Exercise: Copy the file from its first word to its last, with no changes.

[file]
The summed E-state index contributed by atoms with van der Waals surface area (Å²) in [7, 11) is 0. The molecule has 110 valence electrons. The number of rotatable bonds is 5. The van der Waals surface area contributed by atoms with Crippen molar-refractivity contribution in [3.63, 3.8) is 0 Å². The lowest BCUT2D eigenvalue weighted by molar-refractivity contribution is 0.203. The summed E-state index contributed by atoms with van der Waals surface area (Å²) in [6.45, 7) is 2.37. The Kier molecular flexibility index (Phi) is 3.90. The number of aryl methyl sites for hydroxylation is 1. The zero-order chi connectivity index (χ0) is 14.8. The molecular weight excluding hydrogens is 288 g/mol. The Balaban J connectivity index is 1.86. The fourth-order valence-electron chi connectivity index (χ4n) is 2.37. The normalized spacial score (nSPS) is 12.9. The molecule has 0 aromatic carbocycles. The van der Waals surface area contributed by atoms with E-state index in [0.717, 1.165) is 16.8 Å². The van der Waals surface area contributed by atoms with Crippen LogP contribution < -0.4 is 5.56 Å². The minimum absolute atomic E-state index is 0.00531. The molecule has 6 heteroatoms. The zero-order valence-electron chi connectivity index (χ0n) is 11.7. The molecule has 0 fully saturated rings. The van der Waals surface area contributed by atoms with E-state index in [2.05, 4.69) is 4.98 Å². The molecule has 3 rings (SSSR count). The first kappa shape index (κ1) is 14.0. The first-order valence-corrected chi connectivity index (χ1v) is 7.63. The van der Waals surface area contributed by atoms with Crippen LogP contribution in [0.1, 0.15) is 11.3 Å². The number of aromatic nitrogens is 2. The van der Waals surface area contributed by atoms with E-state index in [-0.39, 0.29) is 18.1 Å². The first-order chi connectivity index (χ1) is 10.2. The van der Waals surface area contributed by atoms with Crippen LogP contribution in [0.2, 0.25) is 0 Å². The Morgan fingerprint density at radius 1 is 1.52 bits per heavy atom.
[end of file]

The summed E-state index contributed by atoms with van der Waals surface area (Å²) in [7, 11) is 0. The molecule has 110 valence electrons. The number of rotatable bonds is 5. The van der Waals surface area contributed by atoms with Crippen molar-refractivity contribution in [3.63, 3.8) is 0 Å². The lowest BCUT2D eigenvalue weighted by molar-refractivity contribution is 0.203. The summed E-state index contributed by atoms with van der Waals surface area (Å²) in [6.45, 7) is 2.37. The Kier molecular flexibility index (Phi) is 3.90. The number of aryl methyl sites for hydroxylation is 1. The zero-order chi connectivity index (χ0) is 14.8. The molecular weight excluding hydrogens is 288 g/mol. The Balaban J connectivity index is 1.86. The fourth-order valence-electron chi connectivity index (χ4n) is 2.37. The normalized spacial score (nSPS) is 12.9. The molecule has 0 aromatic carbocycles. The van der Waals surface area contributed by atoms with E-state index in [0.717, 1.165) is 16.8 Å². The van der Waals surface area contributed by atoms with Crippen LogP contribution < -0.4 is 5.56 Å². The minimum absolute atomic E-state index is 0.00531. The molecule has 6 heteroatoms. The zero-order valence-electron chi connectivity index (χ0n) is 11.7. The molecule has 0 fully saturated rings. The van der Waals surface area contributed by atoms with E-state index in [2.05, 4.69) is 4.98 Å². The molecule has 3 rings (SSSR count). The first kappa shape index (κ1) is 14.0. The first-order valence-corrected chi connectivity index (χ1v) is 7.63. The van der Waals surface area contributed by atoms with Crippen LogP contribution in [0.1, 0.15) is 11.3 Å². The number of aromatic nitrogens is 2. The van der Waals surface area contributed by atoms with E-state index in [-0.39, 0.29) is 18.1 Å². The first-order chi connectivity index (χ1) is 10.2. The van der Waals surface area contributed by atoms with Crippen LogP contribution in [0.2, 0.25) is 0 Å². The Morgan fingerprint density at radius 1 is 1.52 bits per heavy atom.